Porsche 356A_4These cars had a unitary (monocoque) body construction. The basic design of the car did not change through out the life span and only functional upgrades in the structure were carried out. As the USP of the car was sportiness and speed and not mass appeal, superficial annual changes in the cars were not carried out. One of the models offered in the USA was a stripped down open top car with a reduced wind screen which could be removed easily for racing. These cars were extremely popular in California, USA. The 356A was offered with a curved wind screen instead of the bent screen offered on the 356.

Porsche 356A_5These cars were made available with various engines which were further offered with different states of tune. As a result we had two 1.3 litre engines, a 1.5 litre race engine with four cams called the Carrera and three 1.6 litre engines. These engines generated power as follows:-

  • 1300 cc – 44 HP.
  • 1300 cc Super – 60 HP.
  • 1600 cc – 60 HP.
  • 1600 Super – 75 HP.
  • 1500 GS Carrera – 100 HP.

Porsche 356A_2All these engines were installed in the rear and drove the rear wheels. The power and torque were transferred to the rear wheels through a four speed gear box. The 356 weighed in at a mere 820 kg (1808 lb) and the 60 HP 1600 cc engine could push it to a top speed of 177 km/h (110 mph).


Porsche 356A_1

Cars of Tintin Series – Plymouth Belvedere 1957

alfa-romeo-giulietta_cA red and cream coloured car number 7 dominates the foreground in the last picture in the book “The Red Sea Sharks”. Its huge and dwarfs the other European cars. Competition is offered only by car number 17, another behemoth from across the Atlantic. A Cadillac Eldorado. The car under discussion is the Plymouth Belvedere. Actually, in 1957, when the Belvedere was launched, General Motors, manufacturer of the Eldorado and Ford had gone into shock. The car was touted as the future presented today. The advertisements from Chrysler Corporation trumpeted – “Suddenly – It’s 1960!” and “1960 — Now, Plymouth is three full years ahead.”, another advert went on to say – “In one flaming moment, Plymouth leaps three full years ahead—the only car that dares to break the time barrier! The car you might have expected in 1960 is at your dealers today!”. What Chrysler had done was scuttling the complete five car line up just two years in production and introduced a planned 1960 model in 1957. While products of GM and Ford were inspired by the aircraft, especially jets, the Belvedere was inspired by the space ship. It was designed by Virgil Exner.

Plymouth Belvedere_3The Belvedere was manufactured by Plymouth from 1954 to 1970. It was the top of the line full sized American car, in effect a small apartment on wheels. The car was lower and wider, though shorter than the outgoing 1956 model car. It was endowed with the “Forward Look of Motion”, in effect a wedge shape comprising low front fenders and bonnet, a gently sloping wind shield, tapered rear windows, and rising fins topped with a razor thin flat roof. Side trim was minimal, enough to allow the dual paint schemes to be implemented effectively where required. These cars were offered in a number of body styles like:-

  • 2-door sedan
  • 4-door sedan
  • 2-door hardtop
  • 4-door hardtop
  • 2-door convertible
  • 2-door station wagon
  • 4-door station wagon

Plymouth Belvedere_5These cars were offered with a number of power train options that included the following:-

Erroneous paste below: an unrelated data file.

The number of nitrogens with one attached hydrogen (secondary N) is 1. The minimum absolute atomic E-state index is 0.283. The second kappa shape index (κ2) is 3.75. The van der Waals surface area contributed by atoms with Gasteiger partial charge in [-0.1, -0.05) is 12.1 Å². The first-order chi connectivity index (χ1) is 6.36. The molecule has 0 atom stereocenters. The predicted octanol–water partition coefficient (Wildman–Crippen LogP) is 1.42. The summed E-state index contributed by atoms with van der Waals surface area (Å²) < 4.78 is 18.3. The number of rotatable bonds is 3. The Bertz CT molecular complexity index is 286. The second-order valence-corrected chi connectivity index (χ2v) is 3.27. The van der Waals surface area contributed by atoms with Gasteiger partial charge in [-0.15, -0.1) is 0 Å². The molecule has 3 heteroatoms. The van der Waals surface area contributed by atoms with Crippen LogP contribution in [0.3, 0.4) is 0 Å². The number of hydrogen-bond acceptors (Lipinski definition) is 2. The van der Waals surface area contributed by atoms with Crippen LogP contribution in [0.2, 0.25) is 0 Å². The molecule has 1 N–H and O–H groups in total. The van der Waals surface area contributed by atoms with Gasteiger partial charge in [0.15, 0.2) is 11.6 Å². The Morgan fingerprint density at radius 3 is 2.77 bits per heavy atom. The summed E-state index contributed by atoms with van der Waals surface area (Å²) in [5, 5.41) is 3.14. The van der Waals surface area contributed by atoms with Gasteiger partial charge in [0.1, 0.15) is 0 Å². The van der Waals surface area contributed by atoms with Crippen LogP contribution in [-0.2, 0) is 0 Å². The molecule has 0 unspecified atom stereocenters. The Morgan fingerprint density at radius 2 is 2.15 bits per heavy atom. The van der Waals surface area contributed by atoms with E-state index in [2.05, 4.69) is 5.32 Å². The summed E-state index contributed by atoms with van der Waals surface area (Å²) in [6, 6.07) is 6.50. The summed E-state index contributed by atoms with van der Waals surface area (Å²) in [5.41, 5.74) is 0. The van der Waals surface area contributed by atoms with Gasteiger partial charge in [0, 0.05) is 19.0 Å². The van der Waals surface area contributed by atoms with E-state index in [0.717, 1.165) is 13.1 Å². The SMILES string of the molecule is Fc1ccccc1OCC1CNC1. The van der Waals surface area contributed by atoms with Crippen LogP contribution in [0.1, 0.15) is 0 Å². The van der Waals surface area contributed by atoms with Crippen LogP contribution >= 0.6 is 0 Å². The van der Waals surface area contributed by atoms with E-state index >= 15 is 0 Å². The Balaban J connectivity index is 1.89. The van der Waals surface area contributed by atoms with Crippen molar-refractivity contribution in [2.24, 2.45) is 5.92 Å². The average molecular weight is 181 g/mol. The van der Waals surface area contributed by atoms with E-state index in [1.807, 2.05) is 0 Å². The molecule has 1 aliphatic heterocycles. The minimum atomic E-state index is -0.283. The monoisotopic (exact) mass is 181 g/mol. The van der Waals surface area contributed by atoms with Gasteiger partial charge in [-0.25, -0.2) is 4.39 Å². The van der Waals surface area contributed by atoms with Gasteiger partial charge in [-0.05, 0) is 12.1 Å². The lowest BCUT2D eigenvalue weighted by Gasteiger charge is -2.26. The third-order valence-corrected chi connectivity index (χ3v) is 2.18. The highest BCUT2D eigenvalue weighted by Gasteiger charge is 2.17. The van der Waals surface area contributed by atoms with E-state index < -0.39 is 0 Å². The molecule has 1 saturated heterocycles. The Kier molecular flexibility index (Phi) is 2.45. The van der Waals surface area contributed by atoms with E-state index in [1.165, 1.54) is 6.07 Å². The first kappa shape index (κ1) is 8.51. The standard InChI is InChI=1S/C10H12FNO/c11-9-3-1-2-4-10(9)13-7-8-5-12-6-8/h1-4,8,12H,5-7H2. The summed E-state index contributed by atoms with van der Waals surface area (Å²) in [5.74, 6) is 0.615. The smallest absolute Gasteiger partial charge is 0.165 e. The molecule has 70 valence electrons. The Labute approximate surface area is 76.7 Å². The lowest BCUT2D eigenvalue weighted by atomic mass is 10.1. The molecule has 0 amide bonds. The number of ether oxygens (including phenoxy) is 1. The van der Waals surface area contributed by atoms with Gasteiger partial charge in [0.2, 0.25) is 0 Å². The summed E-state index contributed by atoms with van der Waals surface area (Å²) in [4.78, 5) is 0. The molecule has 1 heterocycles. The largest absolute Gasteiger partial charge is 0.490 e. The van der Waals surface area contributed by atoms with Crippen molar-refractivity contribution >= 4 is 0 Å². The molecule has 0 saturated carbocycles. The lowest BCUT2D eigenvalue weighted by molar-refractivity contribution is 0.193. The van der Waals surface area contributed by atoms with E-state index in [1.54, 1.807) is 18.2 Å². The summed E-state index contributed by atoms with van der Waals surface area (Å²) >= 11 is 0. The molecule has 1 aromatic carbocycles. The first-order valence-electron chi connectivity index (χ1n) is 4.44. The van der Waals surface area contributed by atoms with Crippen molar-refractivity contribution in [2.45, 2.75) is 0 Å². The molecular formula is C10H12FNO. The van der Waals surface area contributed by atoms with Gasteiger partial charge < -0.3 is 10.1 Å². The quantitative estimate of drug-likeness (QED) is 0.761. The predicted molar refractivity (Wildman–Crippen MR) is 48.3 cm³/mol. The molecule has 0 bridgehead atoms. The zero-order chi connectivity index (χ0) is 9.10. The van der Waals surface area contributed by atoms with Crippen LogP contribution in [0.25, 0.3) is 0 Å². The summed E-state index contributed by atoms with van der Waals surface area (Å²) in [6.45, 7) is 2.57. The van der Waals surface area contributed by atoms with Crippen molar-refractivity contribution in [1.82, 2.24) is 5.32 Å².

• 3,772 cc (230.2 Cu-inch) inline six cylinder naturally aspirated petrol engine producing 132 BHP at 3,600 rpm and 278 N-m (205 ft-lb) at 1,600 rpm.
  • 4,474 cc (273 Cu-inch) naturally aspirated V-8 petrol engine producing 197 BHP at 4,400 rpm and 366 N-m (270 ft-lb) at 2,400 rpm.
  • 4,933 cc (301 Cu-inch) naturally aspirated V-8 petrol engine producing 215 BHP at 4,400 rpm and 278 N-m (386 ft-lb) at 2,800 rpm.
  • 5,211 cc (318 Cu-inch) naturally aspirated V-8 petrol engine producing 290 BHP at 4,400 rpm

Plymouth Belvedere_1All the power and torque generated by these front mounted engines was transmitted to the rear wheels through either a three speed manual transmission or a two or three speed push button operated automatic transmission. The Belvedere was the best handling American car of its time. Its suspension comprised a torsion bar set up with ball joint steeling. This was complemented by the “Torsion Aire Ride”. The leaf springs were re-designed with short, stiff leaves in front of the axle and long, soft leaves at the rear. The arrangement of the springs minimised rear end squatting under acceleration and also lowered the center of gravity thus improving rear end stability. The weight distribution was near perfect approaching theoretical sports car distributions.

Plymouth Belvedere_2Stopping power was provided to the cars through four 11″ drum brakes on all four wheels. Police cars were provided with 12″ drum brakes. As far as luxuries of life are concerned, Air conditioning was offered as an option. As a move towards modern air conditioning, all components of the air conditioner were moved into the engine bay and the system was integrated with the heating system. This move also liberated more space in the boot as earlier some of the air conditioning components were installed there. A Benrus watch was offered in the hub of the steering wheel.

Plymouth Belvedere_4The Belvedere was an extremely popular car with 762,231 cars being manufactured in the year 1957 itself. This helped the brand to move ahead of Buick and claim third position which it had usually occupied. However, in their hurry to launch a 1960 car in 1957 followed by the breakneck production to meet demand, Chrysler did not test the cars completely and quality was hit. Thus leading to a number of issues later, including leaky bodywork, torn upholstery, flaked paint etc. This image of poor quality cars went ahead to haunt Chrysler till the 1980s when Lee Iacocca turned around the company.